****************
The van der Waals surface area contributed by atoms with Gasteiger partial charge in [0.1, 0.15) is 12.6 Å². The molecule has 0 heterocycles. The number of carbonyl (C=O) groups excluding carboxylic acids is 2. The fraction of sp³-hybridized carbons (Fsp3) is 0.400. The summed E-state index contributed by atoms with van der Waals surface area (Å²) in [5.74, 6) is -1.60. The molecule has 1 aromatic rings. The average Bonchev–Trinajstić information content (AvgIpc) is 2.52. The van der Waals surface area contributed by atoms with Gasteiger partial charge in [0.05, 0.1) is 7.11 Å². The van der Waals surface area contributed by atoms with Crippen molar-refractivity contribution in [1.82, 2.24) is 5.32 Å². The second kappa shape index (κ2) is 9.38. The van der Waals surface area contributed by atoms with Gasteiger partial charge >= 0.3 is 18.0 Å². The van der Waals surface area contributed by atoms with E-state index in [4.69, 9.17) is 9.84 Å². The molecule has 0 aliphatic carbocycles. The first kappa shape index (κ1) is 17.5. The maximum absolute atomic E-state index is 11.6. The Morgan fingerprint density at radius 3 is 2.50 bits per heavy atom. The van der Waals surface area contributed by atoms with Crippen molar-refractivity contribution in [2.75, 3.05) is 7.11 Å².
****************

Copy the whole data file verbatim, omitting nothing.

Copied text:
The van der Waals surface area contributed by atoms with Gasteiger partial charge in [0.1, 0.15) is 12.6 Å². The molecule has 0 heterocycles. The number of carbonyl (C=O) groups excluding carboxylic acids is 2. The fraction of sp³-hybridized carbons (Fsp3) is 0.400. The summed E-state index contributed by atoms with van der Waals surface area (Å²) in [5.74, 6) is -1.60. The molecule has 1 aromatic rings. The average Bonchev–Trinajstić information content (AvgIpc) is 2.52. The van der Waals surface area contributed by atoms with Gasteiger partial charge in [0.05, 0.1) is 7.11 Å². The van der Waals surface area contributed by atoms with Crippen molar-refractivity contribution in [1.82, 2.24) is 5.32 Å². The second kappa shape index (κ2) is 9.38. The van der Waals surface area contributed by atoms with Gasteiger partial charge >= 0.3 is 18.0 Å². The van der Waals surface area contributed by atoms with E-state index in [4.69, 9.17) is 9.84 Å². The molecule has 0 aliphatic carbocycles. The first kappa shape index (κ1) is 17.5. The maximum absolute atomic E-state index is 11.6. The Morgan fingerprint density at radius 3 is 2.50 bits per heavy atom. The van der Waals surface area contributed by atoms with Crippen molar-refractivity contribution in [2.75, 3.05) is 7.11 Å².